"I want a hippopotamus for Christmas,
Only a hippopotamus will do.
No crocodiles, no rhinoceroses,
I only likes hippopotamuses!"
The week before Thanksgiving, I made the decision to shut off my car radio, and keep it off through the end of the year. If I have a CD handy, I play it on long drives, but for short jaunts around town... silence. Silence is beautiful. Silences is serene. And silence is a hell of a lot better than 8,428 renditions of "Winter Wonderland." Every radio station I listen to is now 24/7 Christmas music, and my ears are about ready to mutiny and give themselves the Van Gogh treatment.
There is one Christmas song that realized the other day that I almost never hear during my (frequent) involuntary exposure to the songs of the season. And that little ditty is John Rox's "I Want a Hippopotamus for Christmas", best known for its performance by Gayla Peevey.
As any hippo-loving child would (and in particular as one who did, according to family lore, request a pet hippo as a kid), I heard that song growing up. A lot. Mostly (well, always) from one or the other of my parents. I inherited my musical ability from them, so needless to say, it was not a pleasant experience.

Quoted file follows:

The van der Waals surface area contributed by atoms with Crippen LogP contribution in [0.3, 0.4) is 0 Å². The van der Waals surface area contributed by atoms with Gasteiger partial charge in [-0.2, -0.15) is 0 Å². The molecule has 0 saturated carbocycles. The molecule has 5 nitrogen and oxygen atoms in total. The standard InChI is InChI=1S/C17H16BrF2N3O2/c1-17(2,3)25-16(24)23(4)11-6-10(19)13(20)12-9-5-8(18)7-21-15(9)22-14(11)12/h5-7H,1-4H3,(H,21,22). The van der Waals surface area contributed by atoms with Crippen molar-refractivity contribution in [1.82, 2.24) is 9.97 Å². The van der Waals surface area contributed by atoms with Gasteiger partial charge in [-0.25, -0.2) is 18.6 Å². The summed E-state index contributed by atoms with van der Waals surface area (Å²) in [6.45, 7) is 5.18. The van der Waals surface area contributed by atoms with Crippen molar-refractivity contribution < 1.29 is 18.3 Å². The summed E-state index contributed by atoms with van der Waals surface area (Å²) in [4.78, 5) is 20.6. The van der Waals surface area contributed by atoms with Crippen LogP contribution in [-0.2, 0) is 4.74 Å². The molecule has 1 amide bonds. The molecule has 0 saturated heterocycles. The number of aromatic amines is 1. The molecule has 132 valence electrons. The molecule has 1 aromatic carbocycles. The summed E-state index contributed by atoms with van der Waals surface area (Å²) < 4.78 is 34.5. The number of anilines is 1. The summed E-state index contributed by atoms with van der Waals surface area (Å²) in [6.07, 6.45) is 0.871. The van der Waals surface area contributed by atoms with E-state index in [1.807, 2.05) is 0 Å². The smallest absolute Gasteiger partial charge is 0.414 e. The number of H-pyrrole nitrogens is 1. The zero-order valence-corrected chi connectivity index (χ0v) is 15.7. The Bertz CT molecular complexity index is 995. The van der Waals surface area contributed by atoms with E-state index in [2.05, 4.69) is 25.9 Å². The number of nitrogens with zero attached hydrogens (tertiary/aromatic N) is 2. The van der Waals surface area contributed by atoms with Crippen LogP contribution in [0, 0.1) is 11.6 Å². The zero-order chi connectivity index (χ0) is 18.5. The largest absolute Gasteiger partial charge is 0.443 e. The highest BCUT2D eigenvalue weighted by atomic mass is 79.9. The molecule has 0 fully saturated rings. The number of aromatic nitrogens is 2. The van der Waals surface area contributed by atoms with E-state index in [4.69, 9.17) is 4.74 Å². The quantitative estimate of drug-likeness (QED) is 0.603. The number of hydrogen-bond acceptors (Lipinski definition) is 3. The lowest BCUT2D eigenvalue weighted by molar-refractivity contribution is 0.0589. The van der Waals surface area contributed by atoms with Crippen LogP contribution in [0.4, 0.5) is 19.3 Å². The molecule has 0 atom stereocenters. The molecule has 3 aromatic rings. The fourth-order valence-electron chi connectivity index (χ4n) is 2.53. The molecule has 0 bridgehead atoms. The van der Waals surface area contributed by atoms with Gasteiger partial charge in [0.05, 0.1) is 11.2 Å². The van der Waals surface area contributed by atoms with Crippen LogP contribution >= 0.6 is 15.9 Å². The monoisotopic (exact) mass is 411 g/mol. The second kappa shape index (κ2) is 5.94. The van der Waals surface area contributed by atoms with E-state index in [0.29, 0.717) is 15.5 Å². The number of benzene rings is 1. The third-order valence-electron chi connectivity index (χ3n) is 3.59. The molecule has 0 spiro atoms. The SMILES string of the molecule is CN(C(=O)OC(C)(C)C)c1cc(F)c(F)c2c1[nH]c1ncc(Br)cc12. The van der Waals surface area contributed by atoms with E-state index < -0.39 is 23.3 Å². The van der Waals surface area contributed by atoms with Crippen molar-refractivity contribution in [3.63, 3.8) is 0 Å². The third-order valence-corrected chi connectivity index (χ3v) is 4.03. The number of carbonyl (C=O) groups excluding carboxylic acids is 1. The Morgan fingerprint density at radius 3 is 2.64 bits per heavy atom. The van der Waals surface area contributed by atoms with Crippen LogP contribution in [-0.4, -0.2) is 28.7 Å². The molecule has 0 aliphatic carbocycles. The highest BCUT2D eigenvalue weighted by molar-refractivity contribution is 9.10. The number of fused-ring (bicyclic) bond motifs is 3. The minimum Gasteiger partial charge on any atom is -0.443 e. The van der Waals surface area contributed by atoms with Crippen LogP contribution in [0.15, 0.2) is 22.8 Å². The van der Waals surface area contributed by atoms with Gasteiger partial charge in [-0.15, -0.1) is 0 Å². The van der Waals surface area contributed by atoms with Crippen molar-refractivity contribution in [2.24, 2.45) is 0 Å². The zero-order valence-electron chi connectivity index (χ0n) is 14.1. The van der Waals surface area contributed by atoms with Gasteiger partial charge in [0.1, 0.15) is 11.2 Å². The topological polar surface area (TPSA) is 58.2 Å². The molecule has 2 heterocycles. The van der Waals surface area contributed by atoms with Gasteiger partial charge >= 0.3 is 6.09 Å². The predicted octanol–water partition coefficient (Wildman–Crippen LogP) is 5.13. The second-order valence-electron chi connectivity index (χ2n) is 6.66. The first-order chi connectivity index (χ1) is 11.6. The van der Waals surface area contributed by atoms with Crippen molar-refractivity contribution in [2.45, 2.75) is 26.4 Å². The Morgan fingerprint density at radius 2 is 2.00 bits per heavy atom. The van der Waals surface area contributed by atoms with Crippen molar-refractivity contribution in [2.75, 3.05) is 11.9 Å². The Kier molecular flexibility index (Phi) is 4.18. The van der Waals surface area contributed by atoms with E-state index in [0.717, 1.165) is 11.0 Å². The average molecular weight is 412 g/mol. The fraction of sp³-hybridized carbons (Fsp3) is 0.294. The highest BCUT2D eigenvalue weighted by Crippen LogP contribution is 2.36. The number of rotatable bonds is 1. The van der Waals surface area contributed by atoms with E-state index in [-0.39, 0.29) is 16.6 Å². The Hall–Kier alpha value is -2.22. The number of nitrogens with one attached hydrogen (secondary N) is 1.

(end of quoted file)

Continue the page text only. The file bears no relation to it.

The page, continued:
What would have made it more bearable is if they had told me the story behind the song - the little Gayla did, in fact, get her hippopotamus... sort of.
Peevey's hometown was Oklahoma City, and though she moved a bit to the north as a child, it was still the closest real city. Based on the popularity of her song, a local promoter decided that this kid was getting her hippo - care of the city zoo, of course. The story is often gotten backwards - that Ms Peevey performed the song in order to raise funds for the Oklahoma City Zoo to purchase a hippo. In fact, they ended up with a hippo because she sang the song. One can only wonder how different it would be if she's sang, "I Want a Duck-Billed Platypus for Christmas." Such penny-drives for zoo animals weren't uncommon back in the day, when most animals were obtained through purchase. It's how my hometown zoo received its first elephant, back in the day.
Anyway, Oklahoma City Zoo got its hippo i n 1953. Mathilda was a proud resident of the zoo for fifty years.
History doesn't often repeat itself, but it has been known to rhyme now and then. Earlier this December, the Oklahoma City Zoo welcomed a new pygmy hippopotamus (Mathilda, the original hippo of song and story, was a Nile hippo). This one was not purchased through donations - instead, it was a transfer from the San Diego Zoo, fulfilling a recommendation by the Species Survival Plan.
I don't suppose I need to say who the guest of honor at the unveiling was.
Happy Hippo Holidays!